“Let me tell you, If Jesus Christ gets down off the cross and told me [President] Trump is with Russia,” a CNN panelist named Mark Lee said Sunday, “I would tell him, ‘Hold on a second. I need to check with the president if it’s true.’”
Lee’s comment drew gasps from his fellow panelists and a mixture of shock, schadenfreude and cynicism online. It made for especially potent criticism when paired with recent poll results that found 37 percent of Alabama evangelicals consider themselves more likely to vote for Senate candidate Roy Moore now than they did before he was accused of sexual assault on girls as young as 14.
Here, critics charged, is every evidence we need to conclude American Christians, or at least the evangelical segment, have sold our souls for political power, like a modern-day Esau selling his birthright for a bowl of soup. “Poll: Majority Of Evangelicals Would Support Satan If He Ran As Republican Candidate,” snarked a headline from the Babylon Bee, a Christian satire site in the style of The Onion.
The reality here is more nuanced, but still deeply troubling, so let’s start with the good news.
First, as voices as diverse as FiveThirtyEight’s Nate Silver and Christianity Today’s Ed Stetzer have noted, there is an important difference between saying evangelicals are more likely to vote for Moore after the allegations and saying they’re more supportive because of the allegations.
To quote Silver, for most people this “means ‘I’m a Moore supporter & don’t believe the allegations’ and not ‘I approve of the conduct the allegations allege.’” The most obvious and charitable explanation for those poll results is that they demonstrate evangelical voters are redoubling their support for a man they believe, however implausibly, to be wrongly accused.
And Lee, well, one hopes he was aiming for hyperbole. But even if he were serious, the inanity of one CNN panelist is hardly cause enough to declare the sky is falling.
That is not to let off the hook Christians (evangelical or otherwise) who evince a less dramatic but still inappropriate loyalty to politicians like Trump and Moore. It is plenty possible to have a disordered relationship with faith and politics without explicitly ranking the president above Jesus or expressing enthusiasm for electing alleged pedophiles.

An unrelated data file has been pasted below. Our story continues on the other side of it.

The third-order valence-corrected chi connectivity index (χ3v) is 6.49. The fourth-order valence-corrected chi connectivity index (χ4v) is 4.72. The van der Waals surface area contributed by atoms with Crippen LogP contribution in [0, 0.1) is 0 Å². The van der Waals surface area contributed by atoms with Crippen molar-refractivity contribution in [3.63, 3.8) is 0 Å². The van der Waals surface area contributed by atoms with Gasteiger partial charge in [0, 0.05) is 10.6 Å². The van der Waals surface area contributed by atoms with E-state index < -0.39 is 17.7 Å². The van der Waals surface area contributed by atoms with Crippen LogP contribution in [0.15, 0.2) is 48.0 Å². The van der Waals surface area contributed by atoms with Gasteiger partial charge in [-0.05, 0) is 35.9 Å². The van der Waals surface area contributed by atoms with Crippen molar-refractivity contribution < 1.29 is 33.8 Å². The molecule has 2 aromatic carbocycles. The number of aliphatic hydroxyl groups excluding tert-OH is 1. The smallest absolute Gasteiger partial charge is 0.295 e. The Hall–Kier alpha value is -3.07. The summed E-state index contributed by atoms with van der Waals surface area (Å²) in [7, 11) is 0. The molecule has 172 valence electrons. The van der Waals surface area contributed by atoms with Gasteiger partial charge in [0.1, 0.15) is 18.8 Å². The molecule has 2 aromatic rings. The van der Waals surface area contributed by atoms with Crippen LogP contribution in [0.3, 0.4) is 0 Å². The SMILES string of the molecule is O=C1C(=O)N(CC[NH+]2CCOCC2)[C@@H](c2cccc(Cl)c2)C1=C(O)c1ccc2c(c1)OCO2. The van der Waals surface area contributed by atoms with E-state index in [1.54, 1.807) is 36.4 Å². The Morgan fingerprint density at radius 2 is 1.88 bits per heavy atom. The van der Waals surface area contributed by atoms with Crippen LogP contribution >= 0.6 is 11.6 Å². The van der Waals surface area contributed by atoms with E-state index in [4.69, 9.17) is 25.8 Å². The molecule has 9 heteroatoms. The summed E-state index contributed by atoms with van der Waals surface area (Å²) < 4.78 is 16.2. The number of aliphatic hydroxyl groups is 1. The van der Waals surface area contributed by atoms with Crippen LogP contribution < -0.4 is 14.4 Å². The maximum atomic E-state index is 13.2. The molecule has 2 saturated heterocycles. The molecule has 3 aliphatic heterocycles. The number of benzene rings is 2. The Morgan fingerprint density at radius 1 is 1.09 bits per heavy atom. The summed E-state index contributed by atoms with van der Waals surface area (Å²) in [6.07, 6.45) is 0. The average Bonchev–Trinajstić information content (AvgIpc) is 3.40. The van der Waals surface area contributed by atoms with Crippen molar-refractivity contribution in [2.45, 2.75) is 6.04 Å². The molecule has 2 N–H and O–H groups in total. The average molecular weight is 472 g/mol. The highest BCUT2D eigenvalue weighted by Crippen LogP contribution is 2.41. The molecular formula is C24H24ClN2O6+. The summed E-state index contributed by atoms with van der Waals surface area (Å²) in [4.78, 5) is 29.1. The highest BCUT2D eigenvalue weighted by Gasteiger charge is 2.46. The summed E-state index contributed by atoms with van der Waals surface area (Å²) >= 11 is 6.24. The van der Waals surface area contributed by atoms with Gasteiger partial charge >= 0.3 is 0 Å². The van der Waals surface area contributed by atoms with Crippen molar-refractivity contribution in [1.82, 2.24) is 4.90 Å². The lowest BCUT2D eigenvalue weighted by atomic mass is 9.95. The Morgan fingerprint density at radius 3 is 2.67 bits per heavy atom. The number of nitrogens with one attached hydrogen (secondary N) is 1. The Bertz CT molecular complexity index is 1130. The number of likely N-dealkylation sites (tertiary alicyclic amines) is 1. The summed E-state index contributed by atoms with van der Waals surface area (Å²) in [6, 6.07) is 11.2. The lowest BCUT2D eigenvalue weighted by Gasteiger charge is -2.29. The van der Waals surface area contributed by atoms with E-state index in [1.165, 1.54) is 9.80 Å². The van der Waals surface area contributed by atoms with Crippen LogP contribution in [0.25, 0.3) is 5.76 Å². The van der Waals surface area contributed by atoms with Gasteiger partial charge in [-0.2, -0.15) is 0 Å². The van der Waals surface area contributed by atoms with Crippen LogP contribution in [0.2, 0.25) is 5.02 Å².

There is something very wrong with how the American church relates to political power, and though this dynamic is at present most egregious and visible on the political right, it is not isolated there.
That something is civil religion, which for Christians in America means making the gospel a tool of our political ends, an accessory to our patriotism and a cheerleader for our favorite causes and politicians.
Civil religion is what happens when we in principle pledge our exclusive allegiance to Jesus but in practice live more as political loyalists than followers of Christ. It’s when we come to believe, perhaps even unconsciously, that a politician or party can be the source of our hope and security. It’s when, as Psalm 146 puts it, we “put [our] trust in princes, in human beings who cannot save” rather than the God who “upholds the cause of the oppressed.”
Civil religion is a convergence of the language, ceremonies and aims of religion and politics, and the result is to demote faith and drape the state (or rather, the parts and politicians we happen to like) in a veil of divine sanction.
That’s dangerous for all sorts of theological reasons, but it has grim political implications, too. It blinds us to the failings — malicious and unwitting alike — of political figures, parties and movements we support while causing us to grow callous, cruel and dismissive toward our political competitors.
To believe “with absolute certainty that you are on ‘the right side of history,’ or on the right side of a battle between ‘good and evil,’ is a dangerous and seductive form of idolatry,” wrote commentator Andrew Sullivan while musing on Moore and the sexual assault allegations against former President Bill Clinton decades prior. “If politics is fused with religion, and if your opponents are deemed evil, then almost anything can be justified to defeat them,” Sullivan continued, and left as well as right have “made their political struggle into a secular form of religion, and found myriad ways to defend the indefensible because the cause demanded it.”
Sullivan closes by hoping the recent cavalcade of sexual misconduct allegations will change these patterns of behavior, and that is my hope, too, especially within the church. Christians are supposed to be known by our love, not our love of power.